Today we’ll start a weekly post reprinting one of the first “architectural history” series about Mississippi buildings. Written by Mrs. N.D. Deupree, “Historic Homes of Mississippi” took the form of two long articles in the 1902 and 1903 Publications of the Mississippi Historical Society. Deupree covers 22 houses in all, most with photographs. As testament to her wide range and good eye, many of her chosen homes survive today and are considered our most worthy landmarks. Others have been lost, with Deupree’s text the only description we have.
Like many early architectural historians and preservationists, Deupree focuses on the families that occupied the houses, but she also goes into some depth to describe interior floorplans and decorations, so much so that I wish she had continued her project to book-length. The two articles remain immensely valuable, regardless of the sometimes hagiographic tone, and I think they deserve to be brought back to life in the digital realm to reach a broader audience today.
This week, I’ll post this introductory text as well as the first entry. In future weeks, Deupree’s articles will appear on Thursday.
SOME HISTORIC HOMES OF MISSISSIPPI
by Mrs. N.D. Deupree
The homes of which we write were built in the early days of Mississippi, by men prominent in politics, the professions, and literature, as well as by wealthy planters. Their beautiful names, which distinguish them from the flats which now abound, are worthy of a place in the State’s history. Also, the system of Southern life, when leisure gave time for culture and high-bred hospitality characteristic of the times rapidly receding into the past, should be preserved for the guidance and enlightenment of posterity. It is no easy task to gather the facts concerning these beautiful homes even now. Although the State is less than a century old, many of its early homes have fallen into decay. The builders dead and the heirs far away in stranger lands, it is impossible in many cases to obtain but the meagre records.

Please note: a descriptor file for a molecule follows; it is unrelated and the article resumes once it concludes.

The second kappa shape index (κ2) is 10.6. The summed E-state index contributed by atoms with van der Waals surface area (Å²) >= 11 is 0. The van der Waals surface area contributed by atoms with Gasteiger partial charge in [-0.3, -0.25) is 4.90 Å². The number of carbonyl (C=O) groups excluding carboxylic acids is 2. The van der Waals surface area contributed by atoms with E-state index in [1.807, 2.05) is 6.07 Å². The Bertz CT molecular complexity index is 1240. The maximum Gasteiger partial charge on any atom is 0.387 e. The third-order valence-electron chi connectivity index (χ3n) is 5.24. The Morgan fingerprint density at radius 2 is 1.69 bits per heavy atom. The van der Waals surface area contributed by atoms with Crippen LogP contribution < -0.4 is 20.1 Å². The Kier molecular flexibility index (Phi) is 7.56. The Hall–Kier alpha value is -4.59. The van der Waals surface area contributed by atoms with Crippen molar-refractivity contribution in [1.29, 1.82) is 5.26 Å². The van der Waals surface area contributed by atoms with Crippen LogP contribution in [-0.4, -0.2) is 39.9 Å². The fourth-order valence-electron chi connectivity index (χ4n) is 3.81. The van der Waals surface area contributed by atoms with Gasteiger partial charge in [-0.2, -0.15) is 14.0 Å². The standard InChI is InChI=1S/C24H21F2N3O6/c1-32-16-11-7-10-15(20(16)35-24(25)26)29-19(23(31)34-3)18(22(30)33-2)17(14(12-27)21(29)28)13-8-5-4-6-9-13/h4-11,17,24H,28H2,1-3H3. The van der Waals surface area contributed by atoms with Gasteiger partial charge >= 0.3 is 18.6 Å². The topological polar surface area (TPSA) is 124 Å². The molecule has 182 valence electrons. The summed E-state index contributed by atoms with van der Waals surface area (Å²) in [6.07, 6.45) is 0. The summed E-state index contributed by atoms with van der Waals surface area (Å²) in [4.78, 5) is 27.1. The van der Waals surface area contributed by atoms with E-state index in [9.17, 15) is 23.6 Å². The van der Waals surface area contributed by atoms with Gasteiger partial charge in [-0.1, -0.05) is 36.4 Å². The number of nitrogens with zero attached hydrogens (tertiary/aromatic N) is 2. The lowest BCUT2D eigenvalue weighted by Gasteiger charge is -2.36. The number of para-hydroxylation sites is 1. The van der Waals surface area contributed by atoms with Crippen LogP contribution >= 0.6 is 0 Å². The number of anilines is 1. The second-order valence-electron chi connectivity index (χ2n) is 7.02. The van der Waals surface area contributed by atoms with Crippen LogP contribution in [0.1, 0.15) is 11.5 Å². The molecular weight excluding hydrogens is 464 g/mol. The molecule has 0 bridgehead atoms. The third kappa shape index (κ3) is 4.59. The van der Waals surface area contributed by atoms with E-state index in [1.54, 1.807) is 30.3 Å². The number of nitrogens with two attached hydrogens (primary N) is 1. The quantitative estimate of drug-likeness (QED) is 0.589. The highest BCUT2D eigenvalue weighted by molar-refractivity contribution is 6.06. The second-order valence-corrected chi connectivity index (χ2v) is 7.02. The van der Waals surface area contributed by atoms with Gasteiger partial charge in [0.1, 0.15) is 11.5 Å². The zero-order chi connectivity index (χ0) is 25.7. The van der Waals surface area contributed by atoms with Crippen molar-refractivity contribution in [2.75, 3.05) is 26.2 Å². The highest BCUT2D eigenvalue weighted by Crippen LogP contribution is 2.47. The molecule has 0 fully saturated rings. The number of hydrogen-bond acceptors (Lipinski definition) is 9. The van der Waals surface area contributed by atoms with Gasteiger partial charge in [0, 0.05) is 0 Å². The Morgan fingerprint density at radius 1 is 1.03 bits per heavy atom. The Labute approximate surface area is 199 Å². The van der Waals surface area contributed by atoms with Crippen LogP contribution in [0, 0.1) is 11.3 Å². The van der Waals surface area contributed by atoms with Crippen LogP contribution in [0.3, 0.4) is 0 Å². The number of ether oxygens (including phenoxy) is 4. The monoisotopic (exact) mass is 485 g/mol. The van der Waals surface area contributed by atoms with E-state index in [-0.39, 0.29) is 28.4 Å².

Of the private life of these delightful people, it is possible to give only the merest outline: it was bounded by the sacred precincts of home, controlled by all that makes life beautiful,–congenial friendships, charming reunions, and high mental attainments, all combined to make an ideal life.
In the preparation of this first chapter of Historic Homes, we have received valuable aid from Mrs. S.S. Calhoon and Mrs. R.J. Harding, of Jackson; Mrs. R.Q. Duncan, of Natchez; Mrs. Howard Cabell, of Clinton; Col. James Gordon, of Okolona; Mrs. W.L. Wells, of Vicksburg; Mrs. Amelia Alcorn, of Eagle’s Nest; and Mr. and Mrs. W.L. Ray, and Mrs. LeFlore, of Malmaison.
Mrs. N.D. Deupree, born Durham, is descended from a family of that name who emigrated from Saxony to the northeast coast of England in the 6th century, A.D. The city of Durham was named in honor of a chief belonging to this family. Baron Durham was among the barons who compelled King John to sign the Magna Charta in 1215. Two brothers, John and James Durham, came to America about 1790. The former settled in Maryland and from him descended the Durhams of that State and of Virginia and Kentucky. The author of this paper is a descendant of the Maryland branch. She was educated in the high schools of Cincinnati and the Ellinwood Female Seminary at Mt. Hope, Kentucky. At the close of the War between the States she was married to Dr. J.G. Deupree, who is now Professor of Pedagogy in the University of Mississippi.–EDITOR.
Publications of the Mississippi Historical Society, Vol. VI (1902), pp. 245
This post is part of a series taken from Mrs. N.D. Deupree’s “Some Historic Homes of Mississippi,” published in 1903. Want to read others in the series?
Categories: Architectural Research